Roaring Behavior of Two Syntopic Howler Species (Alouatta caraya and A. guariba clamitans): Evidence Supports the Mate Defense Hypothesis

@article{Holzmann2012RoaringBO,
  title={Roaring Behavior of Two Syntopic Howler Species (Alouatta caraya and A. guariba clamitans): Evidence Supports the Mate Defense Hypothesis},
  author={Ingrid Holzmann and Ilaria Agostini and Mario S. Di Bitetti},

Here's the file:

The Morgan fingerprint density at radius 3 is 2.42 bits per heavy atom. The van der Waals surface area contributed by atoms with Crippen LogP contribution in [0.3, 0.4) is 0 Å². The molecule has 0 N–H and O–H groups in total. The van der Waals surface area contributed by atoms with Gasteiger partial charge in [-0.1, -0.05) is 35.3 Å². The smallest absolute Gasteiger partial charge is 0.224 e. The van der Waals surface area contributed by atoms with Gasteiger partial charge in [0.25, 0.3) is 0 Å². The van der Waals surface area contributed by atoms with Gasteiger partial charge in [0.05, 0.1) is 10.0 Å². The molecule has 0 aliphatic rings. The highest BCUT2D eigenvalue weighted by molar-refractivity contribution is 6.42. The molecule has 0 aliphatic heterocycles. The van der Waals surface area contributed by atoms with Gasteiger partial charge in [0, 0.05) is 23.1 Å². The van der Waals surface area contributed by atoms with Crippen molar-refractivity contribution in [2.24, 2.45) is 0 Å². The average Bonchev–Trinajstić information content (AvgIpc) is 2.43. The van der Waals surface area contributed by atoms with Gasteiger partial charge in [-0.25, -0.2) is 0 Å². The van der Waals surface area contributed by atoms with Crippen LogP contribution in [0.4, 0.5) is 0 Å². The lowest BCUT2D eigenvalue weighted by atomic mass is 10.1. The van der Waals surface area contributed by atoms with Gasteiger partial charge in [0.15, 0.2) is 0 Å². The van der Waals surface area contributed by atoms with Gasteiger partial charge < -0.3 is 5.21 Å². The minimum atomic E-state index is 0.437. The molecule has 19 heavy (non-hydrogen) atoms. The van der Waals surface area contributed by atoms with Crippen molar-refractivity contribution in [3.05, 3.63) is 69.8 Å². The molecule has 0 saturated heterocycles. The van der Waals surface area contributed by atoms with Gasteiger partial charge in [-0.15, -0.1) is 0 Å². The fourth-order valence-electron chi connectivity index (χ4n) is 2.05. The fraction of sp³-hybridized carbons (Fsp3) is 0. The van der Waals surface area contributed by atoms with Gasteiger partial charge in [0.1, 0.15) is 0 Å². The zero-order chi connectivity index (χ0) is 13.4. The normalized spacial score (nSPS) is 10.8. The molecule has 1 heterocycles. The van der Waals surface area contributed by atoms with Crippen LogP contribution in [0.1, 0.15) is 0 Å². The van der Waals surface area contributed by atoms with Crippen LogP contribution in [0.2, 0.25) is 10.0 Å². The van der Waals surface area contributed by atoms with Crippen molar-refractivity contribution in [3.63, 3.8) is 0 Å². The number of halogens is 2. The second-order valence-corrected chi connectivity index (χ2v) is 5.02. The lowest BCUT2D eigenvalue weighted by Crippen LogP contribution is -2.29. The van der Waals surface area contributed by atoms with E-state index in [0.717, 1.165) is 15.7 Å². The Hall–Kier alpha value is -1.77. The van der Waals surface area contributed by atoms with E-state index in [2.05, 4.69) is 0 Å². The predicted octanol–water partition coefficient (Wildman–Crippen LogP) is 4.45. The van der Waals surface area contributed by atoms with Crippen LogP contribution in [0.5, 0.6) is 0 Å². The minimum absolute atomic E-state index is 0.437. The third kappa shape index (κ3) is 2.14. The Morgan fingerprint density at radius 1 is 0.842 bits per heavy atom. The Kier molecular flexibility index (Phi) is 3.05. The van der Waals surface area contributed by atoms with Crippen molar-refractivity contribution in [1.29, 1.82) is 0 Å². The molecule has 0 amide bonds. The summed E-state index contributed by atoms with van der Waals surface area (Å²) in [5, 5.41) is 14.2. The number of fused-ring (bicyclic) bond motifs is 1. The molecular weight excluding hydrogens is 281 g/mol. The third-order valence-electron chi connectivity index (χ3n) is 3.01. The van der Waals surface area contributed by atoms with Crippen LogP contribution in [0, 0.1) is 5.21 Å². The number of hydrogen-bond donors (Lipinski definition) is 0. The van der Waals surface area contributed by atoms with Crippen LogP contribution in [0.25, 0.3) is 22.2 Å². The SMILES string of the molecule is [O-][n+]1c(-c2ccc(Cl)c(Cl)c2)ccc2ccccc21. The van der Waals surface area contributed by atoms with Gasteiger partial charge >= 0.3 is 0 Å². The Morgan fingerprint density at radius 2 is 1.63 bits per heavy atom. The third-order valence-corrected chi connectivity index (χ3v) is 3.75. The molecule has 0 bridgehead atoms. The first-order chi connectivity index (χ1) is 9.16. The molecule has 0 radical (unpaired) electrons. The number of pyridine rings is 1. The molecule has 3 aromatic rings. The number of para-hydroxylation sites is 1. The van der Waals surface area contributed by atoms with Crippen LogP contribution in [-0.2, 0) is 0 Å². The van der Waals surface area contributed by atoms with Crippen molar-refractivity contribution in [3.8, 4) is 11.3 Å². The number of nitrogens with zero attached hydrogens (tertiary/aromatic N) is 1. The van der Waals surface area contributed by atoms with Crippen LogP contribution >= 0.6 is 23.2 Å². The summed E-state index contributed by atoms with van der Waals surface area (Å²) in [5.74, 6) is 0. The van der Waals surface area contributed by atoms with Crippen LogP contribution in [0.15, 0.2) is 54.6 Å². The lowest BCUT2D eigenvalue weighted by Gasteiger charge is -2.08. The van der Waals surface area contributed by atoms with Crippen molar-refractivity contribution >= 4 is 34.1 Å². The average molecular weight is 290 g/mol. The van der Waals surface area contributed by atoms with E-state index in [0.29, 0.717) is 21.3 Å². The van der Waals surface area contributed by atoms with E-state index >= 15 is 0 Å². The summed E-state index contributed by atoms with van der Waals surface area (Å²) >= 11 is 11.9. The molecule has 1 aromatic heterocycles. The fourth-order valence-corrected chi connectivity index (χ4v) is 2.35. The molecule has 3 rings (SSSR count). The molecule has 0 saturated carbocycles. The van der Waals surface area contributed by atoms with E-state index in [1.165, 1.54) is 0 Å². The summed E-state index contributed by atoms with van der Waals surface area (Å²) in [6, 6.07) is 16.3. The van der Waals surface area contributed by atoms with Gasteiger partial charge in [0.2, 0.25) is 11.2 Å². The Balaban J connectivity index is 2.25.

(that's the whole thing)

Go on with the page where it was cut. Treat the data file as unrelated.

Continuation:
journal={International Journal of Primatology},
  year={2012},
  volume={33},
  pages={338-355}
}
Long-distance calls are loud vocalizations involved in within and between group communication in animals. These calls may maintain cohesion with group members or communicate the ownership of valuable resources such as territory, food, or mates to individuals from other groups. In howlers (Alouatta spp.), three nonmutually exclusive hypotheses suggest that the ultimate function of roaring (howling) behavior is to protect resources from neighboring groups. The space/food defense hypothesis… CONTINUE READING
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